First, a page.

The burst of the economic bubble and severe population aging in the 1990s plunged Japan’s economy to a long-term downturn, holding back its industrial upgrading. One consequence is that Japan was taken over by the United States in high-end technology competition, most typically, in information technology. Japan’s competitiveness fell sharply. However, during this stage, the proportion of the service sector in Japan’s GDP maintained a steady upward trend. According to data in 2018, the service sector contributes nearly 70% to Japan’s GDP, and to further break it down, the technology and health sectors have embraced explosive growth, accounting more and more in the economy (see Fig. 4.5).
As the service sector becomes increasingly important in the economy, its intrinsic problems have started to manifest themselves. Since the productivity level in the service sector is lower than that in manufacturing, the increase in services’ share of GDP entails drag on the productivity of the economy. Renowned economist Baumol concluded that it is the “cost disease” of the service sector. The key to curing the problem lies in increasing productivity through innovation.
The dawning of the era of longevity has stimulated the boom of automation, artificial intelligence and health services in Japan. As the population becomes increasingly gray, it is an irreversible trend that robots and artificial intelligence would replace some human labor as there is a shortage in human resources and health care professionals. In terms of robot supply, Japan delivers approximately 50% for the world. Benefiting from Japan’s top-notch automation clusters, coupled with intensive ways of production, a large number of world-renowned companies emerged, such as Mitsubishi, Panasonic, Keyence and Fanuc. The trend of aging has also stimulated Japanese consumers’ demands for health products, which pushes for the betterment of Japan’s health sector to become the industry benchmark. The spending on health as a share of GDP in Japan rose from 4.4% in 1970 to 11.1% in 2019, a relatively high level among OECD countries. The quality of medical treatment in Japan is high, and medical technology leads the world in many areas. As the government, industry and businesses cooperate and adapt, Japan has seen a mature elderly care industry set in place, covering the needs of the older population, such as medical treatment, elderly living, commodities and services for elderly individuals.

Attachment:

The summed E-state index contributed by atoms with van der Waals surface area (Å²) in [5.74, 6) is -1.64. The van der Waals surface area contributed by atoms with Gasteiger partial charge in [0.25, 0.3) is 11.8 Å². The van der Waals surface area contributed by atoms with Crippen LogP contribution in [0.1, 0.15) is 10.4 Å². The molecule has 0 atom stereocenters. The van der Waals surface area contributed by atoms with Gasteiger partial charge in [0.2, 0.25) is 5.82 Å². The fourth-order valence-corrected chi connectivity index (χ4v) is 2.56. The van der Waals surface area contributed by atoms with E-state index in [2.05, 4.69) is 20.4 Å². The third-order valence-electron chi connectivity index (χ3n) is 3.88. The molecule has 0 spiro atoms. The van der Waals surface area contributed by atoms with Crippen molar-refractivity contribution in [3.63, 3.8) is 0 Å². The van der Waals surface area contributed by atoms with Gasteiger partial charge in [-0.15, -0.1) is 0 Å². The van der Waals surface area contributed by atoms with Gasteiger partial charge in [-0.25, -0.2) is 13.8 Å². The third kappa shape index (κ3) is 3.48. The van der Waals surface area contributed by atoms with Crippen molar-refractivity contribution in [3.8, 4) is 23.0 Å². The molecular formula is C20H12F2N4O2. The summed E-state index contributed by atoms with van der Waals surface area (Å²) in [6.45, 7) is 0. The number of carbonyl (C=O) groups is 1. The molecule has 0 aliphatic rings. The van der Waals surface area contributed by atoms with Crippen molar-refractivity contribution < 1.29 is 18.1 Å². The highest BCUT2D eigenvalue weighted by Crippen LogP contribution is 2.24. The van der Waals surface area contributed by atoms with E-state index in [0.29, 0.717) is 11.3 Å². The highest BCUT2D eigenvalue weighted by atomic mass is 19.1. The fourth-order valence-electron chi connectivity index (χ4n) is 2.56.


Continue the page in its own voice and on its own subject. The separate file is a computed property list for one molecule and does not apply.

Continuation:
We could also have a picture of how industries and consumption evolve in Japan by observing the stock market. First, we locate the ten highest-priced stocks traded on the Tokyo Stock Exchange in 1993. At that time, the economic bubble just burst, and most companies with high market capitalization are large banks and the leading companies in automobiles, electricity and telecommunications, where Japan has the edge. Toyota, Tokyo Electric Power Company (TEPCO), Nippon Telegraph and Telephone (NTT), to list a few. By 2020, it is a completely different scenario with the ten highest-priced stocks (see Table 4.1). Banks have disappeared from the list and have been replaced by leaders in electronic information, automation (such as Sony, Keyence) and medicine and healthcare (such as Takeda, Daiichi Sankyo). Based on the ups and downs in the stock market, industries in which Japanese stocks have fallen sharply in the past 30 years include cyclical industries such as finance, materials, and construction. Stronger performers are those in the pharmaceutical, consumer goods, some fields of electronics, and service sectors. The change in the makeup Japanese stock market is also consistent with our observations at the macro level.